I knew exactly what she meant. If you have that intimacy of generous hearts, a common passion, and a shared calling to create and give, the rest is insignificant.
“I help Edith probably 25 hours a week now,” Carrie said. “And when we’re done sewing for the day, I take the blankets home and wash and dry them before they go out.”
We discussed blankets and sewing and the joy of giving. I didn’t realize that another story waited just around the corner as I turned to Donna, who had sat quietly smiling through our conversation, and asked where she was from, exactly. I didn’t want her to feel left out, and Alaska makes me curious.
“Wrangell. Have you heard of it? It’s an island on the panhandle,” Donna said. “It’s 26 miles long, with about 12 miles of paved road, and it’s closer to Seattle than Anchorage. We’re part of the world’s second largest rainforest.”
“What took you there?” I asked.
“We grew up there. Our family’s been there forever.”
Then Donna and Carrie, Tlingit mother and daughter, told stories of totems, beadwork, the community longhouse, and growing up on the island, where people worked in either logging or fishing.
Their description of life on that lush, isolated island converged with our original topic of sewing, leading to a story as heartwarming as one of Edith’s weighted blankets.
When Donna was young, a family from Oregon had come to the island to work as commercial fishermen, but they were desperately poor — so poor that the father and two sons had only one pair of shoes among them, and whoever needed them least that day went without, even in the snow and cold. Sometimes the second-grade boy clomped around in these men’s shoes with his little stick legs.
They were also too proud to accept gifts, which was incomprehensible to the people on the island, who took care of each other and had always shared what was needed.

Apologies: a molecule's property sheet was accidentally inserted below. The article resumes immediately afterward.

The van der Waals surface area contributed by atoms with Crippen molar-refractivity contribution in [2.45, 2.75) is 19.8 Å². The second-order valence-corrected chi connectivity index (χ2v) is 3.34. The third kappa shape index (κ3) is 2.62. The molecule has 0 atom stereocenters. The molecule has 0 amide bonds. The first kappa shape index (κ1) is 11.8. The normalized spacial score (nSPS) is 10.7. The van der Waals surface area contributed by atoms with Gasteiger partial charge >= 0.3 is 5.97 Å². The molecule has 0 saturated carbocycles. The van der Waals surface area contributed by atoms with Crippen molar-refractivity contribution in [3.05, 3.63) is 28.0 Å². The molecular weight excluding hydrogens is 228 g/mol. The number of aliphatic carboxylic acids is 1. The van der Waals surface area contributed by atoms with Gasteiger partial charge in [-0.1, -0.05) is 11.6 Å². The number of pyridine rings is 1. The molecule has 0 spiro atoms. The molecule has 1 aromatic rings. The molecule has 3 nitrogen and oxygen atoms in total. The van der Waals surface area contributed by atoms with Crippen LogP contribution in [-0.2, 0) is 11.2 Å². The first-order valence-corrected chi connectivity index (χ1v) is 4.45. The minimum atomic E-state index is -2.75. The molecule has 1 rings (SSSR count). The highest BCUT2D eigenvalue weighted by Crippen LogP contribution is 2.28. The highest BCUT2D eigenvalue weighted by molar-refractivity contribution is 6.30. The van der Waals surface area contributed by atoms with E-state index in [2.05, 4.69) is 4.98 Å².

The family had two daughters who were Donna’s friends. Their mom sewed feed-sack dresses for them by hand.
One day Donna knew exactly what she needed to do. She had wandered around the back rooms of the Presbyterian church, and in a closet in an upstairs Sunday school room, Donna had seen a sewing machine.
She told her mom about the sewing machine and asked if she could have it. Her mother sent her to the pastor’s wife. The pastor’s wife had no idea the machine even existed. “I’ll have to ask around,” she said.
“No, I need it now!” Donna insisted.
Finally, seeing Donna’s persistence, the pastor’s wife said yes.
The machine was almost too heavy to carry, but Donna lugged it to her friends’ home on the fishing boat.
The woman accepted the fortuitous offering and developed a little sewing business. People would bring pants and other things to mend, and she also would cut patterns from paper sacks and sew dresses. It gave her a dignified way to help support her family.
At the end of that year, the family went back to Oregon. Donna didn’t know what became of the sewing machine or the friends. Only the story remained.
That is how it works.
Sharing about my silly fabric obsession exposed me to new friends and a worthy recipient for my extra material. The fabric I bought at a garage sale in 2005 and never turned into a dress for my daughter will now help an anxious child sleep better at night. A fascinating tale showed up in my living room, many miles away and years later, connected by a thread of sewing, generosity and doing what needs to be done, right now, whether it makes sense or not.
A calling, a story, and strange, miraculous connections are just around a corner that we cannot yet see, waiting for each of us to take a single step forward in faith.